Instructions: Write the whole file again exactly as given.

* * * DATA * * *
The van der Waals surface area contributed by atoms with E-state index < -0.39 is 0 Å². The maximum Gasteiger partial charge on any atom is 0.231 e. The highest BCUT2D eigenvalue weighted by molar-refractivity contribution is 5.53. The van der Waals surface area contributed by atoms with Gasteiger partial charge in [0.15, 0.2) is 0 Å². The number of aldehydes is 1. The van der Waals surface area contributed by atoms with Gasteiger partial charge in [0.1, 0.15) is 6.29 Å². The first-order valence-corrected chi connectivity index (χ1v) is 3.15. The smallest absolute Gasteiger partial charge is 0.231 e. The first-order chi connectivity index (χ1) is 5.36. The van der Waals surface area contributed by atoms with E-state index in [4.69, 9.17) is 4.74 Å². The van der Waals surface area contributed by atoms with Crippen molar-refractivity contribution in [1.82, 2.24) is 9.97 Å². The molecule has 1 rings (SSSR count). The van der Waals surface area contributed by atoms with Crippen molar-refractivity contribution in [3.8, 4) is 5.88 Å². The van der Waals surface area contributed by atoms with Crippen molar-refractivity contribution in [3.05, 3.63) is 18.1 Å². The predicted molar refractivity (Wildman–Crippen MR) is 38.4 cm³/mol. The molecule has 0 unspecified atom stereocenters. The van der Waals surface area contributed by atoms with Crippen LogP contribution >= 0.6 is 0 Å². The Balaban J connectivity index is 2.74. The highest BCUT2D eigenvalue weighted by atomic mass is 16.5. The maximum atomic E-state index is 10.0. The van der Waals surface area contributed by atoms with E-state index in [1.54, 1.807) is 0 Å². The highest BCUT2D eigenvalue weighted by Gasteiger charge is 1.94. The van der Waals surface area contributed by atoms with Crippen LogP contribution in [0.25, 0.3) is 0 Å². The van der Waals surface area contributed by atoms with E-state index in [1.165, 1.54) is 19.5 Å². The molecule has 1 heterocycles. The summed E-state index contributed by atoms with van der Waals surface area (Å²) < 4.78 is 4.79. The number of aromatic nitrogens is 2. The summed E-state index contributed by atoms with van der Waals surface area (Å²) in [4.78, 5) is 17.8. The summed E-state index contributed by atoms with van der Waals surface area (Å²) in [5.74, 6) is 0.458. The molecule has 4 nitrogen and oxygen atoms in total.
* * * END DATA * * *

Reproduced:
The van der Waals surface area contributed by atoms with E-state index < -0.39 is 0 Å². The maximum Gasteiger partial charge on any atom is 0.231 e. The highest BCUT2D eigenvalue weighted by molar-refractivity contribution is 5.53. The van der Waals surface area contributed by atoms with Gasteiger partial charge in [0.15, 0.2) is 0 Å². The number of aldehydes is 1. The van der Waals surface area contributed by atoms with Gasteiger partial charge in [0.1, 0.15) is 6.29 Å². The first-order valence-corrected chi connectivity index (χ1v) is 3.15. The smallest absolute Gasteiger partial charge is 0.231 e. The first-order chi connectivity index (χ1) is 5.36. The van der Waals surface area contributed by atoms with E-state index in [4.69, 9.17) is 4.74 Å². The van der Waals surface area contributed by atoms with Crippen molar-refractivity contribution in [1.82, 2.24) is 9.97 Å². The molecule has 1 rings (SSSR count). The van der Waals surface area contributed by atoms with Crippen molar-refractivity contribution in [3.8, 4) is 5.88 Å². The van der Waals surface area contributed by atoms with Crippen molar-refractivity contribution in [3.05, 3.63) is 18.1 Å². The predicted molar refractivity (Wildman–Crippen MR) is 38.4 cm³/mol. The molecule has 0 unspecified atom stereocenters. The van der Waals surface area contributed by atoms with Crippen LogP contribution >= 0.6 is 0 Å². The Balaban J connectivity index is 2.74. The highest BCUT2D eigenvalue weighted by atomic mass is 16.5. The maximum atomic E-state index is 10.0. The van der Waals surface area contributed by atoms with E-state index in [1.54, 1.807) is 0 Å². The highest BCUT2D eigenvalue weighted by Gasteiger charge is 1.94. The van der Waals surface area contributed by atoms with Crippen LogP contribution in [0.25, 0.3) is 0 Å². The van der Waals surface area contributed by atoms with E-state index in [1.165, 1.54) is 19.5 Å². The molecule has 1 heterocycles. The summed E-state index contributed by atoms with van der Waals surface area (Å²) < 4.78 is 4.79. The number of aromatic nitrogens is 2. The summed E-state index contributed by atoms with van der Waals surface area (Å²) in [4.78, 5) is 17.8. The summed E-state index contributed by atoms with van der Waals surface area (Å²) in [5.74, 6) is 0.458. The molecule has 4 nitrogen and oxygen atoms in total.